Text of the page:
Saturn's moon Rhea is gently lit in front of a background of the planet with a wide shadow cast by the rings which are seen nearly edge-on in this image captured by NASA's Cassini spacecraft.

Saturn's moon Rhea is gently lit in front of a background of the planet with a wide shadow cast by the rings which are seen nearly edge-on.

This view looks toward the anti-Saturn side of Rhea (1,528 kilometers, or 949 miles across) and toward the northern, sunlit side of the rings from just above the ringplane.

The image was taken in visible green light with the Cassini spacecraft narrow-angle camera on May 8, 2010. The view was obtained at a distance of approximately 2.1 million kilometers (1.3 million miles) from Rhea and at a sun-Rhea-spacecraft, or phase, angle of 101 degrees. Image scale is 13 kilometers (8 miles) per pixel.

The Cassini-Huygens mission is a cooperative project of NASA, the European Space Agency and the Italian Space Agency. The Jet Propulsion Laboratory, a division of the California Institute of Technology in Pasadena, manages the mission for NASA's Science Mission Directorate, Washington, D.C. The Cassini orbiter and its two onboard cameras were designed, developed and assembled at JPL. The imaging operations center is based at the Space Science Institute in Boulder, Colo.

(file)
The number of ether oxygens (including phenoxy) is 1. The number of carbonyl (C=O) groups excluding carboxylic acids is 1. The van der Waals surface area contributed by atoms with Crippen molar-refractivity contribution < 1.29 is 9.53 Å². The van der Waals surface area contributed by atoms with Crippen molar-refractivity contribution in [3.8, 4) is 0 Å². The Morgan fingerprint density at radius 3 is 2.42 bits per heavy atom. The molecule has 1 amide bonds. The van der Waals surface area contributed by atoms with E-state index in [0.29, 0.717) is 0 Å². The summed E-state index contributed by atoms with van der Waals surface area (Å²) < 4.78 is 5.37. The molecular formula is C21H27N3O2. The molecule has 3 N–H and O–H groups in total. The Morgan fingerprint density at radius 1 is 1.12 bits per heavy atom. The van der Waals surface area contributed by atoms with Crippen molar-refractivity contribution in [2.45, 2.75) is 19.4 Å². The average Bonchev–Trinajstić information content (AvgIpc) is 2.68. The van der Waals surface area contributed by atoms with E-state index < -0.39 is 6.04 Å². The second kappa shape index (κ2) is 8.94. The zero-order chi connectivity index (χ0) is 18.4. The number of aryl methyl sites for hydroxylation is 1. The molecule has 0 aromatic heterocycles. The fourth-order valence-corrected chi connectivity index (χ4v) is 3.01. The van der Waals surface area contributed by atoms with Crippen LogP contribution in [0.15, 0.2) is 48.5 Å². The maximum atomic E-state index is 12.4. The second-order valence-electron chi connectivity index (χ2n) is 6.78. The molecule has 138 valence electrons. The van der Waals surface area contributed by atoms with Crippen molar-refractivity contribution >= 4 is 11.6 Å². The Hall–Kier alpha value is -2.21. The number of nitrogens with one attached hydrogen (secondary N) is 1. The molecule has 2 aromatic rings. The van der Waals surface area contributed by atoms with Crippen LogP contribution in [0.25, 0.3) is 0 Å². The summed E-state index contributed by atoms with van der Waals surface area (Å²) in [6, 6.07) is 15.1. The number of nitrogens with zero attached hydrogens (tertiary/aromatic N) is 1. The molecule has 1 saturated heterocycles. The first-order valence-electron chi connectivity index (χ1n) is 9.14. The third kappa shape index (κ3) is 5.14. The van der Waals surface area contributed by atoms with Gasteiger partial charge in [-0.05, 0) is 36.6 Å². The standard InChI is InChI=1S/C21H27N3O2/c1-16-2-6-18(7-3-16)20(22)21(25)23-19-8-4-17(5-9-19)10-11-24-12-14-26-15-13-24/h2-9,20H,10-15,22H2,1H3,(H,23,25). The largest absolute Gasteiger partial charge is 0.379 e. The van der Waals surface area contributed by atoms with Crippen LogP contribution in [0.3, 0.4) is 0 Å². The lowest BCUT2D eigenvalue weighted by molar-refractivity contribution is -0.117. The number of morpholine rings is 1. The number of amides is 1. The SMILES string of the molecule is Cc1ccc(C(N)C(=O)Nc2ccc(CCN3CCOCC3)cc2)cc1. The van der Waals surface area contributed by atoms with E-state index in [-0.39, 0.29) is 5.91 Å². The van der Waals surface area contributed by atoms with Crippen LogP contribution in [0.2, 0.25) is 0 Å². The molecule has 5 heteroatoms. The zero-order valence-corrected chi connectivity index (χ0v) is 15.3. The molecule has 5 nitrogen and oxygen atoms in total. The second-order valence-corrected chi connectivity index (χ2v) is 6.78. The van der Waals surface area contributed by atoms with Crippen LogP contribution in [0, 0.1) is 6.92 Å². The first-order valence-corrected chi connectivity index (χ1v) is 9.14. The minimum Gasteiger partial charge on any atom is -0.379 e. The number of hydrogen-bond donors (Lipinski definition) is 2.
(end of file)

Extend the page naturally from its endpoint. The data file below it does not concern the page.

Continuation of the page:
For more information about the Cassini-Huygens mission visit http://saturn.jpl.nasa.gov/. The Cassini imaging team homepage is at http://ciclops.org.

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